SHIP STAMP SOCIETY

SHIP STAMP SOCIETY

Interested in Ships and Stamps? The Ship Stamp Society is an international society and publishes it’s journal, Log Book, six time a year.
Other benefits include the availability of a "Packet" for anyone who wants to purchase or sell ship stamps.
Full membership of £17 (UK only) includes receiving Log Book by post, but there is an online membership costing just £12pa.
Full details can be found on our web site at http://www.shipstampsociety.com where you can also join and pay your chosen subscription through Paypal or by cheque.
A free sample of Log Book is available on request.

Tristan da Cunha.The first landing.

Though far west of the Cape of Good Hope, the islands were on the preferred route from Europe to the Indian Ocean in the 17th century; ships first crossed the Atlantic to Brazil on the Northeasterly Trades, followed the Brazil Current south to pass the Doldrums, and then picked up the Westerlies to cross the Atlantic again, where they could encounter Tristan da Cunha. The Dutch East India Company required their ships to follow this route, and on 17 February 1643 the crew of the Heemstede, captained by Claes Gerritszoon Bierenbroodspot, made the first confirmed landing. The Heemstede replenished their supplies with fresh water, fish, seals and penguins and left a wooden tablet with the inscription "Today, 17 February 1643, from the Dutch fluyt Heemstede, Claes Gerritsz Bierenbroodspot from Hoorn and Jan Coertsen van den Broec landed here".(See the stamp). There after, the Dutch East India Company returned to the area four more times to explore whether the islands could function as a supply base for their ships. The first stop was in 5 September 1646 on a voyage to Batavia, Dutch East Indies, and the second was an expedition by the galliot Nachtglas (Nightglass), which left from Cape Town on 22 November 1655. The crew of the Nachtglas noticed the tablet left by the Heemstede on 10 January 1656 near a watering place. They left a wooden tablet themselves as well, like they also did on Nachtglas Eijland (now Inaccessible Island). The Nachtglas, commanded by Jan Jacobszoon van Amsterdam, examined Tristan da Cunha and Gough Island and made rough charts for the Dutch East India Company. Dutch sailors also stayed on the island for four weeks in 1658, and made their last stop in April 1669, when their idea of utilizing the islands as a supply base was abandoned, probably due to the absence of a safe harbour.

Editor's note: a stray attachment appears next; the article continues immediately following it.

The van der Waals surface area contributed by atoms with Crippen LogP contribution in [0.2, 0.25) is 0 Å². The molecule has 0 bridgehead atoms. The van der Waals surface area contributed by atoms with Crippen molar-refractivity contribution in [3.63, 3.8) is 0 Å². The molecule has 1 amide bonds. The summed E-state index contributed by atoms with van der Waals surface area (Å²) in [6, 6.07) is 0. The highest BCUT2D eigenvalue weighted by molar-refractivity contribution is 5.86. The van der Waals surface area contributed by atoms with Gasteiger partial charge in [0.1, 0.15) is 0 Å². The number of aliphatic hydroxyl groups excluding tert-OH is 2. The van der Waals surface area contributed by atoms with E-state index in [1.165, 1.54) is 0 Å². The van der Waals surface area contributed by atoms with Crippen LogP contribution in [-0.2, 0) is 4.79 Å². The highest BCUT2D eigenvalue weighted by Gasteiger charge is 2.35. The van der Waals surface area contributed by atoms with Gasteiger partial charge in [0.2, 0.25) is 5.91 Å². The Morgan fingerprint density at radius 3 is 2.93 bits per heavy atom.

In the 17th century ships were also sent from Saint Helena by the English East India Company to Tristan to report on a proposed settlement there, but that project also came to nothing.
Tristan da Cunha 1983;4p;SG351.
Source: wikipedia.org/wiki/History_of_Tristan_da_Cunha.

Tristan da Cunha.The first survey.

The uninhabited islands of Tristan da Cunha were first sighted in May 1506 during a voyage to India by the Portuguese admiral Tristão da Cunha, although rough seas prevented a landing. He named the main island after himself, Ilha de Tristão da Cunha, which was later anglicised to Tristan da Cunha Island.[2] His discovery appeared on nautical maps from 1509 and on Mercator's world map of 1541. Some sources state that the Portuguese made the first landing on Tristan in 1520, when the Lás Rafael captained by Ruy Vaz Pereira called for water. The first survey of the archipelago was made by the French corvette “HEURE du BERGER” in 1767. Soundings were taken and a rough survey of the coastline was made. The presence of water at the large waterfall of Big Watron and in a lake on the north coast were noted, and the results of the survey were published by a Royal Navy hydrographer in 1781. The first scientific exploration was conducted by French naturalist Louis-Marie Aubert du Petit-Thouars, who stayed on the island for three days in January 1793, during a French mercantile expedition from Brest, France to Mauritius. Aubert made botanical collections and reported traces of human habitation, including fireplacesand overgrown gardens, probably left by Dutch explorers in the 17th century.
Tristan da Cunha 2006;30p;SG?
Source:wikipedia.org/wiki/History_of_Tristan_da_Cunha

PUSHER TUG WITH BARGES

The 6-cent Arkansas River Navigation commemorative stamp was issued October 1, 1968, at Little Rock, Arkansas.